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mini location map2016-03-11
13 by photographer avatarAZHiker456
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North Peak Trail #24Payson, AZ
Payson, AZ
Hiking avatar Mar 11 2016
Hiking7.51 Miles 3,821 AEG
Hiking7.51 Miles   5 Hrs   12 Mns   1.60 mph
3,821 ft AEG      30 Mns Break
1st trip
Linked none no linked trail guides
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Given our jam-packed itinerary for the backpack portion of our trip, Peter and I decided to do North Peak as a day hike on Friday in lieu of tacking it on to the end of our backpack on Sunday; [and it’s a good thing too, cuz we totally underestimated things and would not have come close to fitting it in on Sunday]. We got a very late start [almost 4 PM]; in fact, had Peter not encouraged me to give it a go, I definitely would not have attempted it. Peter assured me that he didn’t mind if I put the jets on, so I hauled pumpkin up the North Peak Trail, hoping to make summit and then come clean off the bushwhack segment before pitch darkness.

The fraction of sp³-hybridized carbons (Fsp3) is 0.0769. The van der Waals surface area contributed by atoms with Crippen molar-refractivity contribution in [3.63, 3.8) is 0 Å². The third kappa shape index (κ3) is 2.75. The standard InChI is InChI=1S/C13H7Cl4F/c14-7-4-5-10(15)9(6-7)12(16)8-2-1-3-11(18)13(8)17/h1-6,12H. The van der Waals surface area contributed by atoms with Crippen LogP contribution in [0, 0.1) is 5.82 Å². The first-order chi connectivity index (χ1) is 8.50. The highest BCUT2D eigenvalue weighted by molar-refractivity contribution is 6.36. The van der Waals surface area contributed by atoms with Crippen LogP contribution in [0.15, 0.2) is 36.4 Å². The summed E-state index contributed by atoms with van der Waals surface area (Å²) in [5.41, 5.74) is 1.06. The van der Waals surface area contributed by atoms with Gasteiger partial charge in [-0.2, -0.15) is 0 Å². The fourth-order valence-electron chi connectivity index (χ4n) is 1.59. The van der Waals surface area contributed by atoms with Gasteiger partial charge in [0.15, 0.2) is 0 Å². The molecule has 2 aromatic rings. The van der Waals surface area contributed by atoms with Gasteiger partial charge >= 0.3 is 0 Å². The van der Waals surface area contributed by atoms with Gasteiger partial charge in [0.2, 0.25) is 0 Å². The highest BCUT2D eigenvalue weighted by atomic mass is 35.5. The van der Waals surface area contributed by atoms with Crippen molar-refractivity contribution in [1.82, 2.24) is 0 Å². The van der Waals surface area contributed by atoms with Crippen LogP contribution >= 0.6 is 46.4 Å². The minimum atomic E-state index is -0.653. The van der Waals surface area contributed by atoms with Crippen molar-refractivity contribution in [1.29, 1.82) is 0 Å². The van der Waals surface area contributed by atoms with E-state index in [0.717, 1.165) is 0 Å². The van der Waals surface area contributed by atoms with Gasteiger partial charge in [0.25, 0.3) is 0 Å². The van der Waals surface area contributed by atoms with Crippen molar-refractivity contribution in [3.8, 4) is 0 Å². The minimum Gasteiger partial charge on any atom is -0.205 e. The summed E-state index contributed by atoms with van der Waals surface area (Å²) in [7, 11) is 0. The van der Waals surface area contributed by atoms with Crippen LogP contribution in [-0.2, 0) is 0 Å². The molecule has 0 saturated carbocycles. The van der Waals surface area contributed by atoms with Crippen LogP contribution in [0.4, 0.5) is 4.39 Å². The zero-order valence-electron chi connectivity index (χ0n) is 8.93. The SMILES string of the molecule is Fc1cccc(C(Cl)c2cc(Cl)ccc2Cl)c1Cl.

I broke from the trail around 2.4 miles. The footing was excellent, there was very little brush to contend with, and there were several animal routes to chose from. Nonetheless, [given that I was racing sunset], the bulk of my bushwhack up to the peak felt like a never-ending ridge ride. Towards the end, the final few sections involved some fun hand-over-foot type of scrambling. I saw a few cairns along this portion but don’t recall seeing any along the ridge below… perhaps the LARGE animal tracks, [I’m guessing either bear or mountain lion], had something to do with that…!